Most of all, we miss you back in the States.  One more week here in Ecuador wrapping things up, and then it will be time to say hello to many of you by phone - at last - or in person.  Thanks to several of you for your emails and Facebook PM's to us and your prayerful support.  We couldn't have gotten this far without you! 

Thursday, May 8, 2014

Some Observations while in Cuenca

Time for some bits and pieces about who we've seen, what we've heard, and what we've experienced in our time here in Cuenca. 

Like in the United States, the English speaking expats we meet here out and about are shy about "religion" and associated topics.  Yet they are willing to chat with you about themselves, what they know about Cuenca, and expat life in general.  Many of them are single (never married, widowed, or divorced) men, but there are a number of women in this category too.  There are expat "hotspots" in terms of cafes, restaurants, and other haunts where they often hang out, including what can be called the center of the city, Parque Calderon, which is a beautiful and safe walking and sitting area with plentiful benches throughout the city square park it is.  

We have met some expats in Parque Calderon while on our errands for the day, and it strikes us that they in many ways feel lonely. . . just an observation here.  They know who is new in town, and many times are quite willing to strike up a conversation after the obligatory "hello" in English.  We've exchanged emails with a couple of expats this way, and some useful information in person about condos, apartments, and getting your Cedula from the Immigration office.  Boots on the ground provides better information than sleuthing on the 'Net from hundreds of miles away imho.  The more times you hear something, the more credible the information becomes (unless it's propaganda, of course).  

Another source on the 'Net I've found, a blog called Living and Retiring in Ecuador, states they have found very few expats attending church, much less a Bible believing one.  The few that do that attend Iglesia Verbo, like our very astute lady blogger, often are in the back row for the English translation services provided by headphones.  You can count the number of folks like this - expats that are believers and those who sit on the back row for English translation at Verbo - by the fingers on your hand.  Very astute observation by our blogging lady friend.  I've gotten to meet some of them from the 9:00 AM worship service at Verbo, and they are a tight knit group that typically eats breakfast together in a restaurant afterwards.  One of them, Carissa, is a young American tall blonde woman who is a missionary in Cuenca from her home church in the USA.  She also helps out half the time on the English translation for expats and visiting relatives and friends to understand the Spanish language worship services.  I also met Felix and his wife, who are expats in Cuenca that attend Verbo.  Looks like an unofficial small group in Verbo which we will want to associate with further down the road.  Neat loving folks.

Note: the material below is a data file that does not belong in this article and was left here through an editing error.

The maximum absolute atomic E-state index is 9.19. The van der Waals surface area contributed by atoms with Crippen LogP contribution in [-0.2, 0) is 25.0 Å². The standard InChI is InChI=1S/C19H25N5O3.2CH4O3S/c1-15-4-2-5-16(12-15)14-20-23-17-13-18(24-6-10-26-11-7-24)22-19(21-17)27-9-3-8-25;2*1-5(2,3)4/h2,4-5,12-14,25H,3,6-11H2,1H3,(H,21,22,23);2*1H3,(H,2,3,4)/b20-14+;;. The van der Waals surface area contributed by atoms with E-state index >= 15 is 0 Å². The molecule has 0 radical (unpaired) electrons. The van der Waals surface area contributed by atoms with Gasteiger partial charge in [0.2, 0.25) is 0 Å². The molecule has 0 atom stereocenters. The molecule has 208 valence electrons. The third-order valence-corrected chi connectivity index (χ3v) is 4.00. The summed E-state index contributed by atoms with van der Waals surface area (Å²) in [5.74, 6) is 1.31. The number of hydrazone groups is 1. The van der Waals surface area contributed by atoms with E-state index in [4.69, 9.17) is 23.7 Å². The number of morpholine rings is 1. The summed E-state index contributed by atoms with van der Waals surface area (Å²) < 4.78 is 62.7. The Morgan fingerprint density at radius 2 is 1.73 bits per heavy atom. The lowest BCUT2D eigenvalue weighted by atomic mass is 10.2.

The bank we're using while here, Banco del Pacifico, is believe it or not another source of friendly exchange and conversation.  The banco opens at 9:00 AM weekdays, and has a line that takes a half hour or so to wait in before you can get to see a teller at a window. I'm pretty much the only extranjero or gringo in line in the mornings(afternoons are with little or no waiting in line), and this latest time I was able to practice my Spanish in good conversation with a married woman who was paying her City of Cuenca Police Department parking citation - you can do that at this bank, according to her.   Parking illegally here costs $40, which using the Ecuadorian Rule of Three's and Four's translates to a USA value of the ticket becoming $120 to $160 smackeroos.  Ouch!  Una boleto expensivo indeed.  No English spoken by her, just Spanish.  I'm doing pretty good on the Spanish. . . thank you Lord.